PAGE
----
Infrared thermography involves transforming or converting an infrared image into a radiometric one, and then the temperature values can be read from the image. The infrared radiation or energy coming from a test object is captured by an IR detector after being focused by the optics. The information from the detector is then sent to the sensor electronic system for image processing. Finally, the data from the detectors get translated into an image which can be viewed in the viewfinder or on a standard video monitor.

Applications of Thermography

Thermographic method of testing finds use in a number of industrial & other commercial applications like monitoring of high voltage power lines, internal fuse damage, damaged insulation, steam trap, corroded connections in electrical panel, overheated motor, water loss or leakage through ceilings, energy loss in buildings, damage in concrete, buildings & other constructions etc. Such monitoring facilities help in predicting failure of key components & also of entire systems in important machineries.

Some basic advantages of thermographic testing can be summarized as follows:
  • Safety, ease of operation, handling, and very less consumption of time.
  • Non-destructive nature of testing allows the integrity of test materials to remain intact.
  • Non-contact nature of testing makes it possible to monitor those substances which are either dangerously too hot or hazardous like high voltage electric wires.
  • Can be operated on test specimens during their functioning or while they are running
  • Can be operated on stationary as well as on objects in motion.
  • Can detect failing components, faults in a structure or machinery, corrosion or loose connections in an electrical system at an early stage, before such abnormalities become critical & lead to shut-downs and breakdowns in industries.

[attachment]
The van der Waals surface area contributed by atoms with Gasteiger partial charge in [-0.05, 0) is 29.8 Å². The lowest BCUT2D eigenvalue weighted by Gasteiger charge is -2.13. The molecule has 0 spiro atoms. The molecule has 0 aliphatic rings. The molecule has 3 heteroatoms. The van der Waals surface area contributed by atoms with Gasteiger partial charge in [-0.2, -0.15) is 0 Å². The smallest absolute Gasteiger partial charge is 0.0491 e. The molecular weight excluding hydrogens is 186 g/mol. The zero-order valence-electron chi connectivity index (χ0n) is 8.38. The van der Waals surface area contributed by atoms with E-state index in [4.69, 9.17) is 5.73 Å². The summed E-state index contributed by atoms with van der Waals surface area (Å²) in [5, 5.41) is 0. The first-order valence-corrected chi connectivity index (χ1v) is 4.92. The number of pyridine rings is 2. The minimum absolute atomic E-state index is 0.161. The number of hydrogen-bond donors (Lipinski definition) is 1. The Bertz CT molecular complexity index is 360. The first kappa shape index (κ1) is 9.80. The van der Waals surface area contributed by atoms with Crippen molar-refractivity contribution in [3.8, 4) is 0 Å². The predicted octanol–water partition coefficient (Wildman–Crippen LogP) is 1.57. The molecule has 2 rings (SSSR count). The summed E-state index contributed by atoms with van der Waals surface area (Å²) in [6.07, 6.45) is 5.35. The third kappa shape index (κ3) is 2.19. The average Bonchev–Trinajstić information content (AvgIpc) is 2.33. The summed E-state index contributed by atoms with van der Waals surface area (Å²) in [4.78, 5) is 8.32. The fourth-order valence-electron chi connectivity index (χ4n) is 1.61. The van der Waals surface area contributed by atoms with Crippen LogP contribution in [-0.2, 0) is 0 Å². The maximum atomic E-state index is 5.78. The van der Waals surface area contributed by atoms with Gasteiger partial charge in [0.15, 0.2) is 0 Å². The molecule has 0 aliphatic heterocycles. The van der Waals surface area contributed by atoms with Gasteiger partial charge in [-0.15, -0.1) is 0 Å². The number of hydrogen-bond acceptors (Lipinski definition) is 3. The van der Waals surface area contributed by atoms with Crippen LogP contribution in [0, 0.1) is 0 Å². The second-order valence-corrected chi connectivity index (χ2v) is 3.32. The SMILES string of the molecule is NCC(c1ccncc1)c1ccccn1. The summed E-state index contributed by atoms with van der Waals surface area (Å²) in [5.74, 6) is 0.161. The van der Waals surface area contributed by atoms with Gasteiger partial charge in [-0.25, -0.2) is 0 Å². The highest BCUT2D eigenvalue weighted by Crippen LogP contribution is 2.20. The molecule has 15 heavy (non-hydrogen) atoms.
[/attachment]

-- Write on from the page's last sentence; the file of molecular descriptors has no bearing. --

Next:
• Can help prevent costly and unscheduled downtime problems, and serious accidents like outbreak of fire etc.
  • Can help in scheduling of ‘Preventive Maintenance’ programs for extending the ‘useful life’ of industrial machiner
  • In contrast to other NDT techniques which determine defects at particular points of testing, thermography provides a two-dimensional image of the test surface.

Spectro Analytical Labs Ltd. has been a pioneer service provider in the field of Non-destructive testing (NDT) for a long period of time. It comprises of an elite team of certified engineers who are not only well-trained & experienced in their respective field of work, but also possess a keen insight about the subject. Besides, Spectro possesses extremely modern & sophisticated thermal imaging instruments or cameras, which can provide superior quality thermal images because of finer details as a result of higher detector resolution. Hence, now Spectro can provide a highly improved & almost complete package of services in the field of NDT testing. In a nutshell, Spectro offers the following thermography services:

  • Electrical panel inspection
  • Identification of Transmission line problems
  • Furnace & refractory wall inspectionn
  • Energy auditing of buildings)
  • Cryogenic leak detection